Last Tango in Paris (1972)
Starring: Marlon Brando, Maria Schneider, Jean-Pierre Léaud
Director: Bernardo Bertolucci
Bernardo Bertolucci's controversial, landmark X-rated film initiated a trend for arthouse films to include explicit erotic content. It told about a primal sexual affair between middle-aged, bitter and grieving hotel owner Paul (Brando in his seventh and last Best Actor-nominated role) whose wife had committed suicide and a 20-year old French student Jeanne (Schneider) who was engaged to be married to Tom (Léaud), a film director who was making a cinema verite film about her. Upon meeting in an apartment both are looking to rent, Paul forces himself violently on Jeanne sexually, bordering on rape, and begins a torrid, sexually perverse but anonymous 'no questions asked' affair with her (they don't know each other's names) that becomes increasingly vile, unromantic and scatological. His set of rules was notable for the time: "We are going to forget everything we knew - everything". The pure sexual nature of their relationship included the bathtub washing scene and the infamous, disturbing, and explicit sodomy (butter-lubricated anal sex) scene on the floor ("Get the butter"). Later, Paul reciprocated by letting Jeanne penetrate him anally with her fingers - part of his objective to "look death right in the face...go right up into the ass of death... till you find the womb of fear." Predictably, the film ended with his violent death on the balcony when she shot him with her father's gun. The film remains the sole still-mature rated (X, NC-17) film to earn Oscar nominations, alongside Ellen Burstyn's Oscar nomination for Requiem for a Dream (2000). (Midnight Cowboy (1969) and The Exorcist (1973) were subsequently re-rated as R.) Academy Award Nominations: 2, including Best Actor--Marlon Brando, Best Director--Bernardo Bertolucci.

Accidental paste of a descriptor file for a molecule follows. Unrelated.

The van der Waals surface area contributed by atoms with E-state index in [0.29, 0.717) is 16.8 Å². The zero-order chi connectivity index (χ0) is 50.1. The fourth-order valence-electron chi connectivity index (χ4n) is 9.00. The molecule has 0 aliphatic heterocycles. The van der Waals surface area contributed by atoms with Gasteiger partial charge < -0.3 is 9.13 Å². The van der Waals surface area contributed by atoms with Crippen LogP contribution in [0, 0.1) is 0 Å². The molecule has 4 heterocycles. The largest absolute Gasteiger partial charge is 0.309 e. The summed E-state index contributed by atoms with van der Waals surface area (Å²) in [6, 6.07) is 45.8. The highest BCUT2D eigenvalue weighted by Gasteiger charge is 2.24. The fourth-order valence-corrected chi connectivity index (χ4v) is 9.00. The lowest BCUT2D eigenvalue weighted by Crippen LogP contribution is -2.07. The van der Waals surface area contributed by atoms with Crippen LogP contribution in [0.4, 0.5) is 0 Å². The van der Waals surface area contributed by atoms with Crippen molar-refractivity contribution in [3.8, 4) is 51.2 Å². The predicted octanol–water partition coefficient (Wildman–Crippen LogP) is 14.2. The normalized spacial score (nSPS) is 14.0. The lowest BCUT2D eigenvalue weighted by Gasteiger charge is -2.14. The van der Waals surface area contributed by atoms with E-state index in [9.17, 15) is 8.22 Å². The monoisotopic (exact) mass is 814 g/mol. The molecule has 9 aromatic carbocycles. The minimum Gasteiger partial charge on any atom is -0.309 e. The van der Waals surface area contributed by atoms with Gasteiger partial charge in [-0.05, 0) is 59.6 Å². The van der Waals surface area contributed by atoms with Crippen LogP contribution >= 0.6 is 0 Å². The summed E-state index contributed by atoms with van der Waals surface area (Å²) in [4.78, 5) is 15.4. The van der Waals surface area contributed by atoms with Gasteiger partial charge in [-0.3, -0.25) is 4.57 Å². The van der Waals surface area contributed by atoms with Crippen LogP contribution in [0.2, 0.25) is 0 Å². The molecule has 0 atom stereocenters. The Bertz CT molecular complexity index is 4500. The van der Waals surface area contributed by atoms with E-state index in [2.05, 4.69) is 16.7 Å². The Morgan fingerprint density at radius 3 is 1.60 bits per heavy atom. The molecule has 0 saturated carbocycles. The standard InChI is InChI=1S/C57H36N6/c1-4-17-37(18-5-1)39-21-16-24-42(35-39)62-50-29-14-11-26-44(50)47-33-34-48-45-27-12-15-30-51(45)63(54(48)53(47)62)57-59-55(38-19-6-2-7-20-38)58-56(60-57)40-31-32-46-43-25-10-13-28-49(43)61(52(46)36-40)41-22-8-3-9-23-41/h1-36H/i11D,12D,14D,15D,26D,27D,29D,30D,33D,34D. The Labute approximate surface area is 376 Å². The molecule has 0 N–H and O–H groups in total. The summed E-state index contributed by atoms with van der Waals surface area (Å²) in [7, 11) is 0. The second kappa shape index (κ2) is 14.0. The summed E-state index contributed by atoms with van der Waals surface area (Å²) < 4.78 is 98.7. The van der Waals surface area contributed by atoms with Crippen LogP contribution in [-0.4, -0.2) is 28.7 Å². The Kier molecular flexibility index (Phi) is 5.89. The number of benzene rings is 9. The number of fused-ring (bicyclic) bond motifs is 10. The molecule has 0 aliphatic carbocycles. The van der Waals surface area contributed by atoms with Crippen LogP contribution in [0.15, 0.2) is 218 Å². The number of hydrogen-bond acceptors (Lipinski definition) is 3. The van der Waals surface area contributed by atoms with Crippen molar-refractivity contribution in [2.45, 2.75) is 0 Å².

The Letter (1940)
Starring: Bette Davis, Herbert Marshall, James Stephenson, Gale Sondergaard, David Newell, Victor Sen Yung
Director: William Wyler
A classic melodramatic film noir of murder and deceit, effectively directed by William Wyler. The screenplay by Howard Koch was based on W. Somerset Maugham's mid-1920s London stage play (with Gladys Cooper in the lead role). Then, it was a Broadway play that opened in 1927 (with Katharine Cornell), followed by Paramount Studios' talkie of the same name in 1929 with Academy-Award nominated Jeanne Eagels (in her sound film debut) as the female protagonist. [It was the first full-length feature made at Paramount's Long Island studio.] The film's startling opening scene occurs on a moonlight night on the grounds of a Malaysian rubber plantation. The wife of the plantation owner, Leslie Crosbie (Davis) trails after Geoffrey Hammond (Newell) as he staggers from the bungalow's porch, and pumps bullets into his body. She claims to her faithful, long-suffering husband Robert (Marshall) that Hammond, an old family friend, took advantage of her and that she acted in self-defense, but when lawyer Howard Joyce (Stephenson) is hired to defend her, a letter surfaces and reveals her real motives. One of the trailers for the film provocatively asked: "What are the forbidden secrets in the letter? What is the strange spell that made this woman defy the unwritten law of the Orient?" Hammond's Eurasian widow (Sondergaard) uses the letter as part of a $10,000 blackmail scheme, demands a personal apology, and seeks the ultimate revenge. This great Bette Davis/Warner Bros. picture was positioned between the star's All This and Heaven Too (1940) and The Great Lie (1941). Academy Award Nominations: 7, including Best Picture, Best Actress--Bette Davis, Best Supporting Actor--James Stephenson, Best Director--William Wyler, Best B/W Cinematography, Best Original Score--Max Steiner, Best Film Editing.
The Lion in Winter (1968)
Starring: Peter O'Toole, Katharine Hepburn, Anthony Hopkins, John Castle, Nigel Terry, Timothy Dalton, Jane Merrow
Director: Anthony Harvey